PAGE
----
Courtney Love will headline An Evening With Women at L.A.’s Beverly Hilton Hotel on May 19th, leading a bill that also includes Aimee Mann, Camp Freddy, Samantha Ronson, Wanda Sykes and the event’s co-producer, Linda Perry.
The night will benefit the L.A. Gay & Lesbian Center, an organization Love finds a lot of empathy for. “At 14 the governor of Oregon gave me emancipation for parents whereabouts unknown,” Love tells Rolling Stone. “So what did I do? I hitchhiked to Hollywood.
“What happens is that 7,000 kids come here as runaways every single year. Of them, 40 percent are transgender, lesbian or gay. They get thrown the hell out of the fucking house.”
Perry continues, “The L.A. Gay & Lesbian Center has this wonderful program where they take in the youth, feed them, help them learn how to cook, clean, they help them get jobs, help them learn how to save their money and they have shelters all over the city.”
Perry first invited Love to play the event five years ago, when she and Love were working together on a version of Nobody’s Daughter, the last Hole album, that never came out. Despite that project never seeing the light of day, the friendship and respect between the two is as strong as ever.
“I only have four feminist heroes, and Linda is probably the top one, because she does things on her own fucking terms,” Love says. “And she’s an incredible talent. I trust Linda more than anyone in the world, and I don’t trust many people.”
This leads to an obvious question: will there be another musical collaboration between the pair in the future? Perry hopes so. “I would love to do a record with Courtney again,” she says. “I really do believe we have a certain thing together and that I’ve grown a lot and so has Courtney. I believe that now we would be meeting at a really good time.”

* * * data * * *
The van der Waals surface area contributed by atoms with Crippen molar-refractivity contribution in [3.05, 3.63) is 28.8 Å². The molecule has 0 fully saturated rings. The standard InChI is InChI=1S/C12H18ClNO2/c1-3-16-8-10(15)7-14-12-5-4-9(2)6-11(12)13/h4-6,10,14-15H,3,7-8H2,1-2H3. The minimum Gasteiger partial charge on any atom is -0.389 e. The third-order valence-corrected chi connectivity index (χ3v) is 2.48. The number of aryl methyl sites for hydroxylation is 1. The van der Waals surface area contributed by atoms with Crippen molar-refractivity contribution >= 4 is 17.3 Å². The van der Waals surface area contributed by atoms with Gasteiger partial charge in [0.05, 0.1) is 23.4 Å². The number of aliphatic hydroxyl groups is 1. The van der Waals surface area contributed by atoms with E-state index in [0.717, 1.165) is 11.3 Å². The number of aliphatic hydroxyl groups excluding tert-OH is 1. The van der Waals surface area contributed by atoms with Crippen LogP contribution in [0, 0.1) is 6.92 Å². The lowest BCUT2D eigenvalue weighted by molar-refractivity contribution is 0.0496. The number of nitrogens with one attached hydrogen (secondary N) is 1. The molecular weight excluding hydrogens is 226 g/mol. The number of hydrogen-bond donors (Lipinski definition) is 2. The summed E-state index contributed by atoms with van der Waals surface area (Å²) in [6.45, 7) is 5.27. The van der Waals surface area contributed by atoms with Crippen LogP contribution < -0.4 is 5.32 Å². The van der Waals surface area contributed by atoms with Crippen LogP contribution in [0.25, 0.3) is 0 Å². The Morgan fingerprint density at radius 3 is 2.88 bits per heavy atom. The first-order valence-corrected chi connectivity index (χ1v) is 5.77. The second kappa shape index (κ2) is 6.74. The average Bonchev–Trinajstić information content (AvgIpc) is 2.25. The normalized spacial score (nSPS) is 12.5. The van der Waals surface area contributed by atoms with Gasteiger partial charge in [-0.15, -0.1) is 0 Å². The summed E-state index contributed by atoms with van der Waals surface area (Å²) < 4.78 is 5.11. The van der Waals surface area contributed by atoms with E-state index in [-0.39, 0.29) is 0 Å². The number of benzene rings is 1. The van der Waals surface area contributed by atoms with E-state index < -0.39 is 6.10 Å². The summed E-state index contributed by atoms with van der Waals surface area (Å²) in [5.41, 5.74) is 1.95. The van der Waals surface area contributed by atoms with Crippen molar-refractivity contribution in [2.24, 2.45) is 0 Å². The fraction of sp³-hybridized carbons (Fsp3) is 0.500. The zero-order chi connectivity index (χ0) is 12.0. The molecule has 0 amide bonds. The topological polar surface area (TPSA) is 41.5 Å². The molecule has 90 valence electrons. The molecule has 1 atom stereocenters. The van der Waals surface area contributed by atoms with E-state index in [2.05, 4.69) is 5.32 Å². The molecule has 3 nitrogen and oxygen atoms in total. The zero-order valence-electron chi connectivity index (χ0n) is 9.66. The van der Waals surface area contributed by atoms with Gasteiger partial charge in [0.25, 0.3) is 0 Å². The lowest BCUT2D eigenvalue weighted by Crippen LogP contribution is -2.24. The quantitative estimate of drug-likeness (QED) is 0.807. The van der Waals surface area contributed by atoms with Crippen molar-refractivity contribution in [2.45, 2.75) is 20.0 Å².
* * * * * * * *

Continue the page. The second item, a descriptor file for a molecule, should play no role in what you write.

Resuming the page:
For now though, the two are concentrating on Saturday night.”Courtney Love is gonna perform with Camp Freddy, I’m performing and Aimee Mann is performing,” Perry says. “The thing about Aimee is her voice kills me – it’s so soulful and it’s so sad.”
Love, also a big fan Mann fan, has a suggestion. “We could do ‘Voices Carry’ with Aimee,” she says.
While the event will be at the very ritzy Beverly Hilton Hotel and features big corporate sponsors like Wells Fargo, CBS and American Airlines, Perry and Love want to keep it loose. “It’s a total great event, it’s rock & roll,” Perry says.
“And we like to keep it rock & roll,” Love adds.
Love wants to make it an A-list event in the rock world. One person she plans to reach out to for financial help is U2 frontman Bono. “He’s a great mentor in [philanthropy],” she says.
For her part, Perry takes a far more pragmatic approach. “I don’t really want to hit the moon,” she says. “I just like slowly graduating up and up, and we’re getting bigger. And we’re getting better and better and more awareness, and that’s to me how you conquer and make an empire – by not taking it over right away, but by planting seeds, and you rise above. It’s getting to that point.”
Still, Perry can’t help but be enticed when Love chimes in that she plans to reach out to Bono. And Love is confident that he’ll help out, even if this year it’s only a check. In fact, so much so, she’s willing to wager on it. “How big is that Bono bet? What do I have to get him to do?” Love asks.
“Give us some money and show up,” Perry responds.
“If I get Bono to give five figures, can I get that Gibson?” Love asks.
“My ’61 $20,000 guitar?” Perry says. “Fuck, no.”
While Perry won’t give up the guitar, she is auctioning off her 1983 custom Harley Davidson Fat Boy bike. “In order for someone like Bono or Madonna or all those people to get to know about this event, I gotta build it up to a certain point, because they’re not gonna give a shit,” she says. “I gotta get it to where people are talking about it, and that’s what I’m doing. My goal is for two years, three years from today, that those guys are like, ‘I want to be a part of it, I want to perform.’ I don’t want to have ask anybody for jack shit.”